Skills days at uni are incredible. A handful of students have fainted, a few have thrown up, and some haven’t been able to handle the pressure. Basically, we’re all in a simulated ward, complete with beds, hoists, monitors and dummy patients and we learn the basics of care, from nutrition and elimination to basic life support and observations. It’s quite intense and we’re marked on everything including the way we greet our dummy patients and how supportive we are during procedure. Mainly, though, we’re all left with aching feet and sore backs from being on our feet for a full day. Perfect training for when we’re treading the wards on placement.
I think the thing I didn’t realise the most was how important shoes were. I’m usually a fan of ballet flats (H&M. Always H&M) and wear them as they’re the most comfortable of all, especially when having to walk to uni. But they’re just not appropriate for placement. And so, we need to invest in the comfiest.
The comfy of comfiest shoes
Ah, the biggest nursing student debate (for ladies, anyway). Which shoes. Each trust has their own rules on what can and can’t be worn. Laces or no laces. Trainers or no trainers. Crocs or no Crocs. The only thing we’re advised is to get non-material shoes i.e. leather, because if someone’s catheter bag is going to leak, it’s better it doesn’t soak into the shoes you’ll be wearing for the remaining 11 hours of shift. I think we all agree about that.
There are two main contenders that divide opinion and cause insults to be hurled back and forth (probably). One is the Clarks Un Loops Gang. These shoes are favoured by all kinds of nurses. As they are so ridiculously ugly I’m assuming Clarks only make them as nursing students are the only ones who buy them. I mean, look at this review on the Clarks website:
You must get these shoes: Hi, I am a Nurse I work in a Hospital, we work 12 hr shifts so we are on are feet all day long. I can’t believe how comfortable these shoes are and are ideal for being on your feet all day. Elaine x
Worth the buy: I’m a nurse… These shoes are so comfortable, lots of nurses have these shoes and was told in store they are known as the nurses shoes lol!
At £65 they’re not exactly cheap, but the variety of widths and sizes mean they fit pretty much anyone. The others are Sketchers Go Walks Crew. These are available in leather and look a bit like a plimsoll. Technically they are a trainer, but they don’t look like one so it’s all good.
Read reviews online and you’ll get the same nursing students praising their comfiness:
I am a nursing student and read all the reviews for these shoes, especially paying attention to people who were on their feet a lot (waitresses, nurses, etc.)… I love these shoes. They are like walking on a cloud. After 8 hours of clinicals, my feet are not sore and it feels like I am not wearing any shoes!!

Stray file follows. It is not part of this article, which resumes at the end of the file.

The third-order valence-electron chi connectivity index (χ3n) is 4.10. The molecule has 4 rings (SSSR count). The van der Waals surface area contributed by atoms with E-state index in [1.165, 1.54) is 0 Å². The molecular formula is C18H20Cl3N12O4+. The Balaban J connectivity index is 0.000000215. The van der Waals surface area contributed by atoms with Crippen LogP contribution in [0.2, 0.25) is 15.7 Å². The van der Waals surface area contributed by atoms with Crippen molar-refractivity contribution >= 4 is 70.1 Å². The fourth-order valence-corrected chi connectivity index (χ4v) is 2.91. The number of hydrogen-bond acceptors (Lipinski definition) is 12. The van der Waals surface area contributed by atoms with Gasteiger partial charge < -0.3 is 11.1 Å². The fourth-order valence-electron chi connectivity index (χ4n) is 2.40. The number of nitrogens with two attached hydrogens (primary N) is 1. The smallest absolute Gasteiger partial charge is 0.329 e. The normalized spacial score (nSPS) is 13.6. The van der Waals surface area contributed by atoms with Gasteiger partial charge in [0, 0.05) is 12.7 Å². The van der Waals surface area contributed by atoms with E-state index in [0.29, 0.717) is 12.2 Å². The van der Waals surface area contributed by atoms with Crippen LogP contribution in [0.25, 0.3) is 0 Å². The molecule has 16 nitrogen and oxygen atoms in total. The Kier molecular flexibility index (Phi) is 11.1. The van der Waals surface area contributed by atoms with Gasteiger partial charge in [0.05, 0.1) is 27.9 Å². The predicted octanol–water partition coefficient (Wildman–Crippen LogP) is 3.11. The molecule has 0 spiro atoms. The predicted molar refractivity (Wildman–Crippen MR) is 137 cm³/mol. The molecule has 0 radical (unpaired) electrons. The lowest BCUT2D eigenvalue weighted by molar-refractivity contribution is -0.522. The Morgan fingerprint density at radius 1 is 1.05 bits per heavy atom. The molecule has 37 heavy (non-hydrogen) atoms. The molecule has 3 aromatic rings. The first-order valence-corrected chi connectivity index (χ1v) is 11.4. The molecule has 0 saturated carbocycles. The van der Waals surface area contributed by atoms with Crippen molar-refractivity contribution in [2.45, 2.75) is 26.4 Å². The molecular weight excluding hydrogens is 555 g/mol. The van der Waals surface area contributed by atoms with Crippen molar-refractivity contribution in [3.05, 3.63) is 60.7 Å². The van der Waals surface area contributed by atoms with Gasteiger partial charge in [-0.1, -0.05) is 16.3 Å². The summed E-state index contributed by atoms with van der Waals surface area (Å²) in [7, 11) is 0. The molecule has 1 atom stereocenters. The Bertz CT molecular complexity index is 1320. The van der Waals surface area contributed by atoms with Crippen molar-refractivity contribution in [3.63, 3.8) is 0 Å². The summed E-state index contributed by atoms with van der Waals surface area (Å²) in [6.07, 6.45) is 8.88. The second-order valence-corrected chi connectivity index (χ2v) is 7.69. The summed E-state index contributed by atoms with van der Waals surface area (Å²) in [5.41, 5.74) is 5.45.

Whichever what you slice it, nursing shoes are there to serve a purpose:
– Providing support, stability and structure to the foot
– Making sure bodily fluids such as faeces, urine, vomit and pus are kept away from your skin
– Being comfortable
If you’re a nurse or nursing student which camp do you fall in?
Keeping feet fresh and clean
There’s nothing better than slipping into a warm pair of socks on a cold, frosty morning. Even better is having super soft feet. Carnation Footcare recently sent me a foot care pack that’s been a lifesaver and challenged me to get into a routine to avoid problems further down the line on placement when I’m walking the wards.
1. First is smoothing out skin. I used the Silky Feet Hard Skin Remover (to save elbow grease, but a pumice stone will work too) to remove dry skin from my heels and toes. It’s super quick and something of a habit that I’ve developed. Hard skin adds extra pressure even with soft soles so I’ve found this the single biggest help. Plus, no need to expensive insoles.
2. Next is a foot bath. I sit perched on the edge of my bath dipping my toes in warm-to-hot water, but you could use a bowl if you only have a shower. A few drops of Olbas oil and Epsom salt (magnesium is excellent for muscles) followed a good soak helps relax tired muscles and tendons and soften the skin. After twenty minutes soaking, I give them a quick scrub with the salt and get them dried.
3. For any stubborn areas of dry skin, I apply glycolic acid (via the Hard Skin Remover Pen) and that’s that!
Once my feet are as soft as a baby’s I’ll add in a moisturising cream or coconut oil rub to keep everything silky. I’ve also got a deodorant for feet, which means even if my toes ending a little warm, they won’t be at risk of getting sore, cracked, or painful.
What are your tips for aching feet?